General sentiment in New Zealand was that Boult was unlucky to be dropped after only playing the Dunedin Test. He performed adequately in that match with the biggest criticism being that he was expensive in the first innings and pacy without being penetrative enough for a strike bowler. His late blitz with the bat at the end of the first innings gave New Zealand the advantage of a lead.

Dean Brownlie
With just one match in the series, after recovering from a broken finger, Brownlie did not present much to judge him on. He made two starts but did not push on. He is known as a player with a bit of fight in him, and glimpses of it came through in New Zealand's second innings in Wellington.

Tim Southee
Southee's axing after one match caused a stir in New Zealand. He was rightly sent back to the Plunket Shield to work on his action, which he was rushing through, causing him to lose his lines. He went wicketless in Dunedin and leaked runs.

Rob Nicol
Nicol was given a chance to transfer his aggression from the one-day game to the Test arena but found himself in the deep end. Nicol's technique came into question as he struggled to read lines and lengths and was too often cramped up by South Africa's quicks. He drew some sympathy for his effort in the second innings in Dunedin, when he survived being hit a number of times before tamely offering a catch to cover. He did not survive until the third Test and was dropped after four woeful innings, in which he collected just 28 runs.

Brent Arnel
As the leading wicket-taker in the Plunket Shield who was eligible for national selection (South African-born Neil Wagner had the most number of scalps but will only qualify in April), Arnel's comeback was highly anticipated. It turned out to be equally disappointing. He was the weakest link of New Zealand's attack in Hamilton, particularly in the first innings, when they were on top of South Africa for a substantial period. He went wicketless and was expensive, failing to apply any pressure or find any consistency.

Edited by Devashish Fuloria

Firdose Moonda is ESPNcricinfo's South Africa correspondent

Comments have now been closed for this article

  • Aaron on March 30, 2012, 11:07 GMT

    I think its hard to blame batsman (other then Nicol he is rubbish) when naming a team you think what balance you need or what suits the conditions. And to be honest I think the coach, captain and other selector seriously let the team down through out the series. An example being in Wellington, they were to scared to bat verse the SA bowlers on what looked like a decent batting track. The other issues are in naming the squad for the series. Nicol never looked like having any sort of technique and Arnel is far from a test bowler. Southee is out of form so it is rubbish calling him the worst bowler in the world, it was only last year he was a leading bowler at the world cup. Yes McCullum got out stupidly and Taylor was much the same but atleast they got runs unlike other batsman. Also negitive captaincy didn't help much either. But really what did we expect NZ are going through a rebuilding phase and it happens and im going to go out on a limb and say the future looks bright for NZ.

  • Kendal on March 30, 2012, 9:04 GMT

    What the hell was I saying yesterday (trying to be diplomatic)... Steyn, Philander and Morkel is the best pace attack by far (on stats alone), Ian Botham can keep dreaming about Jimmy and Broad....

  • Vinay on March 30, 2012, 4:03 GMT

    Its Daniel Flynn cmon get it right!!

  • Michael on March 29, 2012, 14:59 GMT

    @Meyer_Lanski: I agree that people tend to forget that many pace bowlers have done well in Asia, but r1m2 does have a point in so far as many of the touring teams you list did not win those series altogether on the back of "4-pronged pace attacks": e.g., Giles was the top wicket taker for England when they won in Pakistan in 2000, Boje's spin was key for South Africa when they won in India, Warne and Lyon did well for Aus when they won in Sri Lanka in 2004 and 2011 respectively. @SixFourOut: New Zealand have limited resources, and Ryder's problems are certainly a shame for them. I've not seen Wagner, but New Zealand will be hoping he can translate his success in the domestic game to international cricket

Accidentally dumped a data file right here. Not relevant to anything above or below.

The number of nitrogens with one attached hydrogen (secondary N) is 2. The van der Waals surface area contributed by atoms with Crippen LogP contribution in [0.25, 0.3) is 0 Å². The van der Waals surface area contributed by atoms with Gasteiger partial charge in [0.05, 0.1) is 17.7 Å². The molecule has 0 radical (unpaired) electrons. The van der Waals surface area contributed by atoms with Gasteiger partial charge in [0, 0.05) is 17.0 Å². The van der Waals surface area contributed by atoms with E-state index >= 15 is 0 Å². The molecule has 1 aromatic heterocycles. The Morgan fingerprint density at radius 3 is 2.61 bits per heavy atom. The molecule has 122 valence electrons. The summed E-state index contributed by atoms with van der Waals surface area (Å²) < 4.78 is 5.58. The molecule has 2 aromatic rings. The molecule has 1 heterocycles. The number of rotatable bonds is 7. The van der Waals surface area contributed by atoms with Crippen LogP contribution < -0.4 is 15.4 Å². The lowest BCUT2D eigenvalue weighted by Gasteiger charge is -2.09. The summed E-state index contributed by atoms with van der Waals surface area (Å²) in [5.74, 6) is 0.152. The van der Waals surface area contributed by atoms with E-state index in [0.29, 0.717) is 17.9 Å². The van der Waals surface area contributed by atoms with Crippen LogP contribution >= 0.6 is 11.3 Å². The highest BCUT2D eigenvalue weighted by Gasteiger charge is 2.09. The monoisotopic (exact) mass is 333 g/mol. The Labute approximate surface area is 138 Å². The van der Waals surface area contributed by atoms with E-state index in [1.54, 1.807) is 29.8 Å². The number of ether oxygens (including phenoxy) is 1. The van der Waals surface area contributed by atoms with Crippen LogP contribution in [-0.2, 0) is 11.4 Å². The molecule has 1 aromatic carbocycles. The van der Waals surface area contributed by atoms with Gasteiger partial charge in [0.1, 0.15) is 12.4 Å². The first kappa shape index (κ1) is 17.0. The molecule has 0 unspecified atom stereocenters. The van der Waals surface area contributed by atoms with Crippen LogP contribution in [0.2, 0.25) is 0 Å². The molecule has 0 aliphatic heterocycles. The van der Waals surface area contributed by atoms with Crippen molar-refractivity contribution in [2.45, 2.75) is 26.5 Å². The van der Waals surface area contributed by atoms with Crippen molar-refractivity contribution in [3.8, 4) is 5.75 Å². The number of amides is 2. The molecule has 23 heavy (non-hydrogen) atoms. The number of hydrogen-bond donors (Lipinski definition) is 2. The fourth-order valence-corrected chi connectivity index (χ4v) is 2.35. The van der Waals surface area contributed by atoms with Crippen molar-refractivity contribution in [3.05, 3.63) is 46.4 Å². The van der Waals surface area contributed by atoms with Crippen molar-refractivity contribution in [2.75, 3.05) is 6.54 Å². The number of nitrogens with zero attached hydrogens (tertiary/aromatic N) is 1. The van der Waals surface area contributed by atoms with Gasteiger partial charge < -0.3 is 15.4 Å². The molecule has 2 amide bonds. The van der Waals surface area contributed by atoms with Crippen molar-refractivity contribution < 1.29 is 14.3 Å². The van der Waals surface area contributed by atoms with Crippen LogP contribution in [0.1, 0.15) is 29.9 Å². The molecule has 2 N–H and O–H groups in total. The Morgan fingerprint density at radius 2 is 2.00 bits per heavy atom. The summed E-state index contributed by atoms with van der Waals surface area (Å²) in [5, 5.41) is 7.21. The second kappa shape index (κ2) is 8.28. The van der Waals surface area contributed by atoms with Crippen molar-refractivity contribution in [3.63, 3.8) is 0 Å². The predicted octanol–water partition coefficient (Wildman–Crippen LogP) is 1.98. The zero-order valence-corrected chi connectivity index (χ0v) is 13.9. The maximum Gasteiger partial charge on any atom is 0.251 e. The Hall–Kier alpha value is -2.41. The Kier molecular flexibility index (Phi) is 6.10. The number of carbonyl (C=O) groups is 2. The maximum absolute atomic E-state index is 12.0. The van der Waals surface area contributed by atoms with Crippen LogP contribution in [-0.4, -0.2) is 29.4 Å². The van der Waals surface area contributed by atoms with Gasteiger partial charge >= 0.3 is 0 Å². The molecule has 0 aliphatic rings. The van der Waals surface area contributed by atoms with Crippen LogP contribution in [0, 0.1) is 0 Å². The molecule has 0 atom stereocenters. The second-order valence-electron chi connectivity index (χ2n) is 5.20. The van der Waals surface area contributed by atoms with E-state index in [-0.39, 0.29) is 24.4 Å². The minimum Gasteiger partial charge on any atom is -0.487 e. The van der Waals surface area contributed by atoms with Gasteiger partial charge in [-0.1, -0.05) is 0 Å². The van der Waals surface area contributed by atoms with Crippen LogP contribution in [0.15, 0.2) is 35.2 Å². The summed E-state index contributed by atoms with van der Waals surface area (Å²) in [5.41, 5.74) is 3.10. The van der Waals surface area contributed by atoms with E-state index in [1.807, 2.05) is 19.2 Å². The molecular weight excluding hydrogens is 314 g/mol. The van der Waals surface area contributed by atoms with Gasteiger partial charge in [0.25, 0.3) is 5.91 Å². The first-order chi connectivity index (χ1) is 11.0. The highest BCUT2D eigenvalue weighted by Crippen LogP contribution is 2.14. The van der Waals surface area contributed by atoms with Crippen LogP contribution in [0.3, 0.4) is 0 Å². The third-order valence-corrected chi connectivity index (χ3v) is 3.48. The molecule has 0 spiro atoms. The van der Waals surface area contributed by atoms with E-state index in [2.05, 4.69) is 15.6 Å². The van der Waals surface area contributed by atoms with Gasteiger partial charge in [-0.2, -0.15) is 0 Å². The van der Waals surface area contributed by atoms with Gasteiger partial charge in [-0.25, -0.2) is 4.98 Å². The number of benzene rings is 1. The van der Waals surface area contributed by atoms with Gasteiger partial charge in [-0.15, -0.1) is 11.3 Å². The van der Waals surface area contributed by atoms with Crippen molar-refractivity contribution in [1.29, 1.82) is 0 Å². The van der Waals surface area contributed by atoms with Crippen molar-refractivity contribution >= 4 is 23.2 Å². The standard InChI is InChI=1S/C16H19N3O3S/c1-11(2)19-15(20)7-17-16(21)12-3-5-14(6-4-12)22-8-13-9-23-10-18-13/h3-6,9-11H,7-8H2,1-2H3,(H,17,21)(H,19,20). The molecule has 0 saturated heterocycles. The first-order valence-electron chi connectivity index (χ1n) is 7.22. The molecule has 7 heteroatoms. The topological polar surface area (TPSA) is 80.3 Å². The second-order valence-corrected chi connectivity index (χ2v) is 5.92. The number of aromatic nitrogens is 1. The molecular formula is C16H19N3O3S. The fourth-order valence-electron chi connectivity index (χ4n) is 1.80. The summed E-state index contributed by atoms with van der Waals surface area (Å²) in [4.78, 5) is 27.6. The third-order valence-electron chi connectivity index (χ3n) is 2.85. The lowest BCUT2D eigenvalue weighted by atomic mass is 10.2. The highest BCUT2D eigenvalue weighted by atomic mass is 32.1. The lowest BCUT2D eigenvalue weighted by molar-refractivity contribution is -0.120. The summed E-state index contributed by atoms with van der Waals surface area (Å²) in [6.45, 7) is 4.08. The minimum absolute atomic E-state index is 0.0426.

• Kendal on March 29, 2012, 7:17 GMT

    @Test_Match_Fan...I think you'll find on closer inspection that Firdose Moonda is not a Mr. Also, let's not incite a riot among English fans by saying SA have the ultimate pace attack. Anderson and Broad are world class on their day, just as Steyn, Philander and Morkel are (all you Morkel haters are just blind if you don't see that) . I think SA just take the race on the 3rd seamer, I would take Morkel any day over Bresnan/Finn/Tremlett, not that they are not good by any stretch, but Morkel is deadly when his confidence is up (just listen to the international batsmen on this one). Pakistan have the best spinners, England are also not far behind there with Swann and Monty.

  • S on March 29, 2012, 3:40 GMT

    NZ team is on the rise. Great future with Williamson, van Vyk, Bracewell, Gillespie. And Mr. author Firdose, SA attack is not "one of the best", it is THE best pace attack since the Windies' that figured Roberts and Holding.

  • Kathir on March 29, 2012, 1:20 GMT

    its Daniel Flynn not Damien Flynn

  • Matt on March 29, 2012, 1:11 GMT

    What I can understand was this series was an opportunity for the kiwi batsmen to test themselves against one of the best pace attacked in the world at the moment. And frankly they all failed, BMAc and Taylor continue to give their wickets away once they get a start, playing 'dump' shots. No one seems to be learning from their respective failures. Williamson is the only player who applied himself and concentrates correctly, you need to be intelligent to concentrate for long periods of time, and clearly something the majority of kiwi batsmen's are not! and point here is Rahul Dravid.

  • A.J on March 28, 2012, 23:51 GMT

    Sorry this is international cricket. Van Wyck 5, Bracewell 6, Southee 1, Gillespie 8, Vettori 2. If you're gonna count Bracewell's batting innings to help save the game, you've got to count Gillespie' innings that saved the follow on. Vettori was rubbish, Southee is the worst bowler in the world, how anyone is surprised he was dumped only goes to show what incredibly low standards Kiwis have. So Van Wyck scored runs at an average of 24, the day that rates as a 7 is the day Zimbabwe top the test rankings. Bring in Deboorder, Wagner, Ryder

  • Meyer on March 28, 2012, 21:14 GMT

    @ r1m2 How can you say a "4-prong pace attack is no good in the sub-continent"?. Last i checked all the non sub-continental teams that have won test series in Asia since India, Pak and SRI became forces at home over the last 40 years have been teams with strong pace attacks.

    Windies 1983/84 and 75/76 in India, Australia 2004/05 in India, S Africa 99/2000 in India, Australia 98/99 in Pakistan, Australia 03/04 and 2011 in Sri Lanka, West Indies 1980/81 in Pakistan, England 2000/01 in Pakistan and Sri Lanka for example.